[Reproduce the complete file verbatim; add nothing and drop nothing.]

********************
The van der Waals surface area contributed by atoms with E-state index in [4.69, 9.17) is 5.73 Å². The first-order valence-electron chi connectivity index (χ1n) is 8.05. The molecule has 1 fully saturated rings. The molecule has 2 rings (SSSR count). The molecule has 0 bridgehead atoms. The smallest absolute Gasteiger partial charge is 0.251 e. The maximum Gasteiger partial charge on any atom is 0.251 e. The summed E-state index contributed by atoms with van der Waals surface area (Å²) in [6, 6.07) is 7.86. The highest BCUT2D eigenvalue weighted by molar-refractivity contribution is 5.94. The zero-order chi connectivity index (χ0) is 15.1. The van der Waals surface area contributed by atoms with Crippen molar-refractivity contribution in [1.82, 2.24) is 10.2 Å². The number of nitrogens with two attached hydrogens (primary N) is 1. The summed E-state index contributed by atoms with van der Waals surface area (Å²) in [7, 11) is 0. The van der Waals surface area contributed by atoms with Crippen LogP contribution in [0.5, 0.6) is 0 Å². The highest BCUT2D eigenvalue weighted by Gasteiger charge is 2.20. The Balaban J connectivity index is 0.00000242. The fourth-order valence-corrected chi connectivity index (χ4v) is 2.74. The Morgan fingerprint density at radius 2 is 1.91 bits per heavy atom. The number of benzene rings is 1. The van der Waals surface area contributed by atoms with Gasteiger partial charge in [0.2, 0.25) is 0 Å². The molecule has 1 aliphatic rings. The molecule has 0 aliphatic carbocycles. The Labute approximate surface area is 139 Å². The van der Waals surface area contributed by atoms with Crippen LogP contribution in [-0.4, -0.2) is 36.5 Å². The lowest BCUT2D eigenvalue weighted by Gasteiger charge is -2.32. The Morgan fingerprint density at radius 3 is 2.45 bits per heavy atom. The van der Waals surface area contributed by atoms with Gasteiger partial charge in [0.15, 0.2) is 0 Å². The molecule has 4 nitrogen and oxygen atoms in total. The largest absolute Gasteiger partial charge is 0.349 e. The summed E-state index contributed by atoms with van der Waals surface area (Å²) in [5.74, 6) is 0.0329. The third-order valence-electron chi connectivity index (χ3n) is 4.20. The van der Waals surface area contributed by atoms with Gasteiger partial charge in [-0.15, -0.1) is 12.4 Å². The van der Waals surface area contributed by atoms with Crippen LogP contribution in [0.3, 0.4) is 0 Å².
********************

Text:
The van der Waals surface area contributed by atoms with E-state index in [4.69, 9.17) is 5.73 Å². The first-order valence-electron chi connectivity index (χ1n) is 8.05. The molecule has 1 fully saturated rings. The molecule has 2 rings (SSSR count). The molecule has 0 bridgehead atoms. The smallest absolute Gasteiger partial charge is 0.251 e. The maximum Gasteiger partial charge on any atom is 0.251 e. The summed E-state index contributed by atoms with van der Waals surface area (Å²) in [6, 6.07) is 7.86. The highest BCUT2D eigenvalue weighted by molar-refractivity contribution is 5.94. The zero-order chi connectivity index (χ0) is 15.1. The van der Waals surface area contributed by atoms with Crippen molar-refractivity contribution in [1.82, 2.24) is 10.2 Å². The number of nitrogens with two attached hydrogens (primary N) is 1. The summed E-state index contributed by atoms with van der Waals surface area (Å²) in [7, 11) is 0. The van der Waals surface area contributed by atoms with Crippen LogP contribution in [0.5, 0.6) is 0 Å². The highest BCUT2D eigenvalue weighted by Gasteiger charge is 2.20. The Balaban J connectivity index is 0.00000242. The fourth-order valence-corrected chi connectivity index (χ4v) is 2.74. The Morgan fingerprint density at radius 2 is 1.91 bits per heavy atom. The number of benzene rings is 1. The van der Waals surface area contributed by atoms with Gasteiger partial charge in [0.2, 0.25) is 0 Å². The molecule has 1 aliphatic rings. The molecule has 0 aliphatic carbocycles. The Labute approximate surface area is 139 Å². The van der Waals surface area contributed by atoms with Crippen LogP contribution in [-0.4, -0.2) is 36.5 Å². The lowest BCUT2D eigenvalue weighted by Gasteiger charge is -2.32. The Morgan fingerprint density at radius 3 is 2.45 bits per heavy atom. The van der Waals surface area contributed by atoms with Gasteiger partial charge in [0.15, 0.2) is 0 Å². The molecule has 4 nitrogen and oxygen atoms in total. The largest absolute Gasteiger partial charge is 0.349 e. The summed E-state index contributed by atoms with van der Waals surface area (Å²) in [5.74, 6) is 0.0329. The third-order valence-electron chi connectivity index (χ3n) is 4.20. The van der Waals surface area contributed by atoms with Gasteiger partial charge in [-0.15, -0.1) is 12.4 Å². The van der Waals surface area contributed by atoms with Crippen LogP contribution in [0.3, 0.4) is 0 Å².